Aiming for emission-free sites

Masters of innovation and research development, Sweden is renowned for being at the forefront of technological and sustainable developments. Pushing the boundaries of engineering, automation and electrification, Volvo Construction Equipment (Volvo CE) and Skanska Sweden have teamed up to create a potential blueprint for the world’s first emission-free quarry. 

The research project began in October 2015 at Skanska’s Vikan Kross quarry near Gothenburg, Sweden. Dubbed the Electric Site, the project recently began a 10-week operational trial to examine the concept. 

Following the trial, Volvo CE will examine the project results to see if the concept is viable for the industry. 

Speaking to National Mining Chronicle, Volvo CE Head of Sales in Australia and Vice President for Sales Support and Dealer Development in the Asia Pacific region AM Muralidharan said the groundbreaking project would feed future product and development plans and have a positive impact in terms of efficiency, safety and environmental benefits. 

The forward-thinking project has two main targets; to reduce carbon emissions by up to 95 per cent and reduce running costs by 25 per cent. 

“Electric Site incorporates electrification, automation and connectivity of machinery, interacting to manage one stage at the quarry,” Mr Muralidharan said. “This stage includes excavation at primary crushing and then transport onwards to secondary crushing. 

“We expect a site running with autonomous vehicles to operate more efficiently than a site with conventional equipment driven by operators.” 

Challenging traditional ways of working in the quarrying industry, Volvo CE and Skanska have built and developed new machines, work methods and site management systems. The Electric Site uses three new vehicles; the EX1 excavator, HX2 load carrier and LX1 wheel loader.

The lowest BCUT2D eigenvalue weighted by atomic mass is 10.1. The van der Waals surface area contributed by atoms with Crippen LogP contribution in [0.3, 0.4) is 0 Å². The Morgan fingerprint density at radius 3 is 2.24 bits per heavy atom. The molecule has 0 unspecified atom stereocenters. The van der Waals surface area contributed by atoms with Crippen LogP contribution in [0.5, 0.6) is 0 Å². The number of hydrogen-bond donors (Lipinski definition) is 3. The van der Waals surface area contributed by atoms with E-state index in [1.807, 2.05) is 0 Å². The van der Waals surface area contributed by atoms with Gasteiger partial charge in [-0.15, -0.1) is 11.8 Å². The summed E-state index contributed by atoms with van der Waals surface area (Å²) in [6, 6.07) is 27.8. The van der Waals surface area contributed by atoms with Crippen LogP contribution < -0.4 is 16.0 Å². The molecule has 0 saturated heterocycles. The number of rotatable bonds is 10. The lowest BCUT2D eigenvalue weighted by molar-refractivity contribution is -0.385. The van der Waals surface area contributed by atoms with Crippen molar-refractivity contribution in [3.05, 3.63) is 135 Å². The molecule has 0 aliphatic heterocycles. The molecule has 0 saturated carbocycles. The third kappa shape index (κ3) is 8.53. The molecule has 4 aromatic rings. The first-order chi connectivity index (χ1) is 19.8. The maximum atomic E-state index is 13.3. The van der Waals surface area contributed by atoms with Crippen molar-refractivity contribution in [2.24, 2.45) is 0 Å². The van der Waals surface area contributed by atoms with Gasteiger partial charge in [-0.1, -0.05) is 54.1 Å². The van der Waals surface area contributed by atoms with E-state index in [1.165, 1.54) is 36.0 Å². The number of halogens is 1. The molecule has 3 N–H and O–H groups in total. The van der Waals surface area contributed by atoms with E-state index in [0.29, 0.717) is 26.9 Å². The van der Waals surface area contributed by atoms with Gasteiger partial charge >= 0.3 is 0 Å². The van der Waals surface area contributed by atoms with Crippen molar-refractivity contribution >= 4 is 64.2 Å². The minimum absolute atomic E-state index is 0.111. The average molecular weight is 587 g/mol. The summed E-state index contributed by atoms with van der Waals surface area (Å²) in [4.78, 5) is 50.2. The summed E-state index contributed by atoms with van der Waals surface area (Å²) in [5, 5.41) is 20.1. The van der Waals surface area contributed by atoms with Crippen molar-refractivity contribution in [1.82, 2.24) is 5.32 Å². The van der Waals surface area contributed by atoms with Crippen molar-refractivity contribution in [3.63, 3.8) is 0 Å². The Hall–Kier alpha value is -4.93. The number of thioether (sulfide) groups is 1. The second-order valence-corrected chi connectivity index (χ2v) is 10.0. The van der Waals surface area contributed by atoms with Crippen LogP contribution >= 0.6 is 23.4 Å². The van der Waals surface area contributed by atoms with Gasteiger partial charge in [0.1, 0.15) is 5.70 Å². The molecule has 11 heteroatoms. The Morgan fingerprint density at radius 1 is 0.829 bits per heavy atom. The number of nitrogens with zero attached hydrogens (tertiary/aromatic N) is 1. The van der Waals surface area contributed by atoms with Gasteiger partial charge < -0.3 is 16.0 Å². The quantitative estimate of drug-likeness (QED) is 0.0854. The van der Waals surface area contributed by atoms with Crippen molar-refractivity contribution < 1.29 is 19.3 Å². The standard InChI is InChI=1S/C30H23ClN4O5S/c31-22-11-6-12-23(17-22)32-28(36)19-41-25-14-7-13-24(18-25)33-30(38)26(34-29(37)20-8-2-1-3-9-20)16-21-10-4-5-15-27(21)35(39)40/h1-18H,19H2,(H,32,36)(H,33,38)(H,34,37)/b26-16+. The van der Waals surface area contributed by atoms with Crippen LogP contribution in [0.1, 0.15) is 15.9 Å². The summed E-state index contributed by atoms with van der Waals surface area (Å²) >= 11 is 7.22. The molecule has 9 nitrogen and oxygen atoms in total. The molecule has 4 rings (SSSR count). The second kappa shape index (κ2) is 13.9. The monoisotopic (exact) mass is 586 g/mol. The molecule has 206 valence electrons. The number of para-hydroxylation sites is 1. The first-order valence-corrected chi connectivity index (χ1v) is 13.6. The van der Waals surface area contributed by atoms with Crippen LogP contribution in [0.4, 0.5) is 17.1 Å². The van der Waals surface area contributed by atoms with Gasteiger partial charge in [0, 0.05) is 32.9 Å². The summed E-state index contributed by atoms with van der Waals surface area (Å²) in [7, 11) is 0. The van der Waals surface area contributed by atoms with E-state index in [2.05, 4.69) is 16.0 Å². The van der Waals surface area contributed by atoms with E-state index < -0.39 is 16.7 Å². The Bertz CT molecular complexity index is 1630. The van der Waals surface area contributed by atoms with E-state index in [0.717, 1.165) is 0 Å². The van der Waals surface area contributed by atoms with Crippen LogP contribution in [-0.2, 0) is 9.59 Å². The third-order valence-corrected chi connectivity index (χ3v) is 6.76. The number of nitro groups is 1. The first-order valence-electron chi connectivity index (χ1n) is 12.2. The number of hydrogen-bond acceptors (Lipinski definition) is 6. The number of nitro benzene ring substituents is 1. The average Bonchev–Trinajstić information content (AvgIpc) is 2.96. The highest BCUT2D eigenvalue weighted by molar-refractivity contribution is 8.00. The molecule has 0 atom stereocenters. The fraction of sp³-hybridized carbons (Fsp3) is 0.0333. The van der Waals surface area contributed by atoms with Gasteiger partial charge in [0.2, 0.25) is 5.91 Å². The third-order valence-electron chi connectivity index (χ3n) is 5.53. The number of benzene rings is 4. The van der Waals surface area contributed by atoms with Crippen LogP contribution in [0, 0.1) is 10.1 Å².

The site is controlled by a management system called Site Assist, which tracks the vehicles and ensures efficient equipment flow and safe operations. The system provides key performance indications and can show how much material is being produced. 

Site Assist acts as the integration point of data between the various units and systems being used onsite. 

EX1 excavator 

Volvo CE’s EX1 is a 70-tonne, dual-powered, cable- connected excavator prototype. The excavator operates the same way as a conventional excavator, but emits no carbon whatsoever. 

The base machine for the EX1 is a Volvo EC750 crawler excavator that has been upgraded to incorporate an electric motor in addition to the diesel engine. Fitting the new components in the machine without increasing its size required a significant amount of repackaging work. 

The EX1 also comes fitted with an updated version of Volvo’s Co-Pilot that supports the Dig Assist system connected to the site management system, as well as any HX machines. 

Onsite, the EX1’s primary role is to load blasted rock into a mobile crusher before it’s transported to the secondary crusher and processed. 

HX2 load carrier 

The HX2 is an autonomous, battery-electric load carrier fitted with a new drivetrain to allow it to take full advantage of further electromobility developments. 

The load carrier was a second-generation concept machine from Volvo CE that was designed to incorporate shared technologies and components from the Volvo Group, such as electric motors, batteries and power electronics.